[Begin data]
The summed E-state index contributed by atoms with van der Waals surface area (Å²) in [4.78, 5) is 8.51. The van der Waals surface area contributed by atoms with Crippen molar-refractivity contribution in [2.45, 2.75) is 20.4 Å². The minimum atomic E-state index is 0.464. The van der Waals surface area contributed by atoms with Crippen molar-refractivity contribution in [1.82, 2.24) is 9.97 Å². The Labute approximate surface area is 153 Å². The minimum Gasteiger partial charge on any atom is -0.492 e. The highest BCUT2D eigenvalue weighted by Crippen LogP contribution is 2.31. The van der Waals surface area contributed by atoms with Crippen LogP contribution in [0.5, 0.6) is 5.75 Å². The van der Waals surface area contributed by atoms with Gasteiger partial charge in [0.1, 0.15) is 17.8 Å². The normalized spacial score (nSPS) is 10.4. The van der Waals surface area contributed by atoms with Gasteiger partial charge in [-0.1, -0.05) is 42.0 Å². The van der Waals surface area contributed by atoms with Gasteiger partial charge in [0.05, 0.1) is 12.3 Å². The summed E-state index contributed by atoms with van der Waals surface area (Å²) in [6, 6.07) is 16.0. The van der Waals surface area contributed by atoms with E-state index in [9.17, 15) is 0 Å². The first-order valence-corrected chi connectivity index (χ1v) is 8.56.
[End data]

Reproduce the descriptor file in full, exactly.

The summed E-state index contributed by atoms with van der Waals surface area (Å²) in [4.78, 5) is 8.51. The van der Waals surface area contributed by atoms with Crippen molar-refractivity contribution in [2.45, 2.75) is 20.4 Å². The minimum atomic E-state index is 0.464. The van der Waals surface area contributed by atoms with Crippen molar-refractivity contribution in [1.82, 2.24) is 9.97 Å². The Labute approximate surface area is 153 Å². The minimum Gasteiger partial charge on any atom is -0.492 e. The highest BCUT2D eigenvalue weighted by Crippen LogP contribution is 2.31. The van der Waals surface area contributed by atoms with Crippen LogP contribution in [0.5, 0.6) is 5.75 Å². The van der Waals surface area contributed by atoms with Gasteiger partial charge in [0.1, 0.15) is 17.8 Å². The normalized spacial score (nSPS) is 10.4. The van der Waals surface area contributed by atoms with Gasteiger partial charge in [-0.1, -0.05) is 42.0 Å². The van der Waals surface area contributed by atoms with Gasteiger partial charge in [0.05, 0.1) is 12.3 Å². The summed E-state index contributed by atoms with van der Waals surface area (Å²) in [6, 6.07) is 16.0. The van der Waals surface area contributed by atoms with E-state index in [9.17, 15) is 0 Å². The first-order valence-corrected chi connectivity index (χ1v) is 8.56.